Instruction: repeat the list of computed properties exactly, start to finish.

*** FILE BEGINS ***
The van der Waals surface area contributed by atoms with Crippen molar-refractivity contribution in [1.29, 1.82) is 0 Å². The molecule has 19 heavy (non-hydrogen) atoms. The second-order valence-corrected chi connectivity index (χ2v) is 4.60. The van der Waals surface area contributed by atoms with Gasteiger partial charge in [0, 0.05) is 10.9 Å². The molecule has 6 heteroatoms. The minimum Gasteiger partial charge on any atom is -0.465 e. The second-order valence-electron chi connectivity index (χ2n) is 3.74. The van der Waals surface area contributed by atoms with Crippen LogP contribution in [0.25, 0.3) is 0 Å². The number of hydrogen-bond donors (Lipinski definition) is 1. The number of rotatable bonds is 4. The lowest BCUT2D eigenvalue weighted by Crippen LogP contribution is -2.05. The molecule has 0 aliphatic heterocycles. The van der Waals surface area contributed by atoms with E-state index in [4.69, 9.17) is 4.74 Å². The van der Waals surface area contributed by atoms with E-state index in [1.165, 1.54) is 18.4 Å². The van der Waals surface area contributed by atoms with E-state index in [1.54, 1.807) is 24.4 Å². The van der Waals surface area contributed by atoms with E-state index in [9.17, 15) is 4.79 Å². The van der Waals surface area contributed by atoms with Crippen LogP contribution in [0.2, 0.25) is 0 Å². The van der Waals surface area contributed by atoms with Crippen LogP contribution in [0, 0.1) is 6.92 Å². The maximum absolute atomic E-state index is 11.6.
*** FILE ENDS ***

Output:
The van der Waals surface area contributed by atoms with Crippen molar-refractivity contribution in [1.29, 1.82) is 0 Å². The molecule has 19 heavy (non-hydrogen) atoms. The second-order valence-corrected chi connectivity index (χ2v) is 4.60. The van der Waals surface area contributed by atoms with Gasteiger partial charge in [0, 0.05) is 10.9 Å². The molecule has 6 heteroatoms. The minimum Gasteiger partial charge on any atom is -0.465 e. The second-order valence-electron chi connectivity index (χ2n) is 3.74. The van der Waals surface area contributed by atoms with Crippen LogP contribution in [0.25, 0.3) is 0 Å². The number of hydrogen-bond donors (Lipinski definition) is 1. The number of rotatable bonds is 4. The lowest BCUT2D eigenvalue weighted by Crippen LogP contribution is -2.05. The molecule has 0 aliphatic heterocycles. The van der Waals surface area contributed by atoms with E-state index in [4.69, 9.17) is 4.74 Å². The van der Waals surface area contributed by atoms with E-state index in [1.165, 1.54) is 18.4 Å². The van der Waals surface area contributed by atoms with E-state index in [1.54, 1.807) is 24.4 Å². The van der Waals surface area contributed by atoms with E-state index in [9.17, 15) is 4.79 Å². The van der Waals surface area contributed by atoms with Crippen LogP contribution in [0.2, 0.25) is 0 Å². The van der Waals surface area contributed by atoms with Crippen LogP contribution in [0, 0.1) is 6.92 Å². The maximum absolute atomic E-state index is 11.6.